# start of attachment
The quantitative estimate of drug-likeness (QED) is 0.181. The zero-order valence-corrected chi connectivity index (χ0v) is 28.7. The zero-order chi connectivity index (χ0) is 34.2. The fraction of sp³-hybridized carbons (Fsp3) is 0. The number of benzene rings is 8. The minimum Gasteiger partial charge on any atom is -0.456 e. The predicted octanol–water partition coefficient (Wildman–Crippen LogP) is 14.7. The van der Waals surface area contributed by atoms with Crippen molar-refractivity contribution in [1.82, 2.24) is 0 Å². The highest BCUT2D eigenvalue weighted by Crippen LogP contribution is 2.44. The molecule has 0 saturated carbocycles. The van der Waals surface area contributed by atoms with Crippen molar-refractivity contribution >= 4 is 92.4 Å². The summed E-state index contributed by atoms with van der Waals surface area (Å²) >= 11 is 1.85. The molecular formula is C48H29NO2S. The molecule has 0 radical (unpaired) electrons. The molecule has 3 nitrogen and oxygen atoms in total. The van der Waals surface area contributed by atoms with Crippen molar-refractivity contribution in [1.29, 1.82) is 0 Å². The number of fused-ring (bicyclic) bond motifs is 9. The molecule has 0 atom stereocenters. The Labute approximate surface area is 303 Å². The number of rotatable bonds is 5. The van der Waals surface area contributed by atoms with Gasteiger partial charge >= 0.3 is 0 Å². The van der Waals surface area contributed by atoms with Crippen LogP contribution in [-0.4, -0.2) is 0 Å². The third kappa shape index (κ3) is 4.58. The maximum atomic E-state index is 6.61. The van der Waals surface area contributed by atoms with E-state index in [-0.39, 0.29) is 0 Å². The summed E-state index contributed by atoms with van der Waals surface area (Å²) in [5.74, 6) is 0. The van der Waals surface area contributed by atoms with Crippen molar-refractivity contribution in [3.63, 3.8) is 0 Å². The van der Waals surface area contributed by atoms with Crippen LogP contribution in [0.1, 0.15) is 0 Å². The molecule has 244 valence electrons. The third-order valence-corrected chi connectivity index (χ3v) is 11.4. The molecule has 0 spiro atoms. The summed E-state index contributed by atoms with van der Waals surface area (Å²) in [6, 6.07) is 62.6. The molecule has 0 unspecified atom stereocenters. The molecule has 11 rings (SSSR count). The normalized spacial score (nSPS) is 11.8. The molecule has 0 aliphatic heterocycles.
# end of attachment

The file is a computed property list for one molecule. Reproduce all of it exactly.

The quantitative estimate of drug-likeness (QED) is 0.181. The zero-order valence-corrected chi connectivity index (χ0v) is 28.7. The zero-order chi connectivity index (χ0) is 34.2. The fraction of sp³-hybridized carbons (Fsp3) is 0. The number of benzene rings is 8. The minimum Gasteiger partial charge on any atom is -0.456 e. The predicted octanol–water partition coefficient (Wildman–Crippen LogP) is 14.7. The van der Waals surface area contributed by atoms with Crippen molar-refractivity contribution in [1.82, 2.24) is 0 Å². The highest BCUT2D eigenvalue weighted by Crippen LogP contribution is 2.44. The molecule has 0 saturated carbocycles. The van der Waals surface area contributed by atoms with Crippen molar-refractivity contribution >= 4 is 92.4 Å². The summed E-state index contributed by atoms with van der Waals surface area (Å²) >= 11 is 1.85. The molecular formula is C48H29NO2S. The molecule has 0 radical (unpaired) electrons. The molecule has 3 nitrogen and oxygen atoms in total. The van der Waals surface area contributed by atoms with Crippen molar-refractivity contribution in [1.29, 1.82) is 0 Å². The number of fused-ring (bicyclic) bond motifs is 9. The molecule has 0 atom stereocenters. The Labute approximate surface area is 303 Å². The number of rotatable bonds is 5. The van der Waals surface area contributed by atoms with Gasteiger partial charge >= 0.3 is 0 Å². The van der Waals surface area contributed by atoms with Crippen LogP contribution in [-0.4, -0.2) is 0 Å². The third kappa shape index (κ3) is 4.58. The maximum atomic E-state index is 6.61. The van der Waals surface area contributed by atoms with E-state index in [-0.39, 0.29) is 0 Å². The summed E-state index contributed by atoms with van der Waals surface area (Å²) in [5.74, 6) is 0. The van der Waals surface area contributed by atoms with Crippen molar-refractivity contribution in [3.63, 3.8) is 0 Å². The van der Waals surface area contributed by atoms with Crippen LogP contribution in [0.1, 0.15) is 0 Å². The molecule has 244 valence electrons. The third-order valence-corrected chi connectivity index (χ3v) is 11.4. The molecule has 0 spiro atoms. The summed E-state index contributed by atoms with van der Waals surface area (Å²) in [6, 6.07) is 62.6. The molecule has 0 unspecified atom stereocenters. The molecule has 11 rings (SSSR count). The normalized spacial score (nSPS) is 11.8. The molecule has 0 aliphatic heterocycles.